Manage Your Mental Health During COVID-19

Manage Your Mental Health During COVID-19

Increasing numbers of employers allow their employees to work remotely, schools and daycares have closed their doors, and the governors are locking down states. In some areas only parks are off-limits. Most of us are rightly concerned about our health and well-being amidst all of this change.
There’s no dispute that social distancing is essential to curb COVID-19 ‘s spread. How do you keep some sense of normalcy in times of crisis, especially when you’re socially isolated?

Stress breaks –

It is stressful to have reduced access to food and daily essentials. We are all being cut off from our friends and loved ones with gyms closing, recreational events shut down, and bars and restaurants off-limits. Yet the stressors are more in charge of you than you think. Some ideas:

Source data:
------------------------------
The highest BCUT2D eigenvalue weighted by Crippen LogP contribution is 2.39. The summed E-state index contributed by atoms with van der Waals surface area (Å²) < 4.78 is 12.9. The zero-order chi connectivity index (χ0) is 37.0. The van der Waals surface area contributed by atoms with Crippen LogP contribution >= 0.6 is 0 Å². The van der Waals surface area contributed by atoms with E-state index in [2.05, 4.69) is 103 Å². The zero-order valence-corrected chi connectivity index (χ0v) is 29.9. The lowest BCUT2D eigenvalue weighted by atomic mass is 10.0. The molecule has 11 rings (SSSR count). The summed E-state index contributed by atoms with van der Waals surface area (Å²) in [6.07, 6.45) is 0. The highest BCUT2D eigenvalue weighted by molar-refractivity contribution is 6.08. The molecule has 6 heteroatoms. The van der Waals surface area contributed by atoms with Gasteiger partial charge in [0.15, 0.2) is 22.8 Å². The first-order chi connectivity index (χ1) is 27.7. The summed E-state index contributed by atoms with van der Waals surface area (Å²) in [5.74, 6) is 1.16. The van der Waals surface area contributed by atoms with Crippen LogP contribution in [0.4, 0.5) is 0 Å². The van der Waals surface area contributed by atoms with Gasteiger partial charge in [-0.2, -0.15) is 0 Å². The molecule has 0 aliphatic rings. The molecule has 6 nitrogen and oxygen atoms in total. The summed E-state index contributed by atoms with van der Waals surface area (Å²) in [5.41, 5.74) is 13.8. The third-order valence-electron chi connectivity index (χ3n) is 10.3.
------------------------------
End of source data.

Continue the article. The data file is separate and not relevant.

Thich Nhat Hanh says that when we calm, we “become still water, and we depict reality as it is. If we’re not calm, the image we represent will be skewed. If our minds distort the image, it’s not the truth, and it creates a lot of pain.” Relaxation is necessary to access the tranquility and happiness that leads to increased personal well-being. With parts on recovery, relief from non-stop thought, changing disturbing sounds, isolation, peace, and more, Meditations help in relaxing your mind and body and help you achieve the benefits of relaxation wherever you are.

Scientific studies show that meditation makes a tremendous contribution to well-being, general health, and longevity. How to Relax is a special gift for those who want a clear guide to deep relaxation, stress management and restore mental freshness and clarity, perfect for those who practice in any spiritual tradition, whether they are experienced practitioners or new to meditation.

News breaks –

• Limit updates. Watching the news the entire day will increase levels of anxiety. Tune in to the morning or evening news and shift to credible information outlets, such as the Centers for Disease Control and Prevention ( CDC) and the World Health Organization only once or twice a day.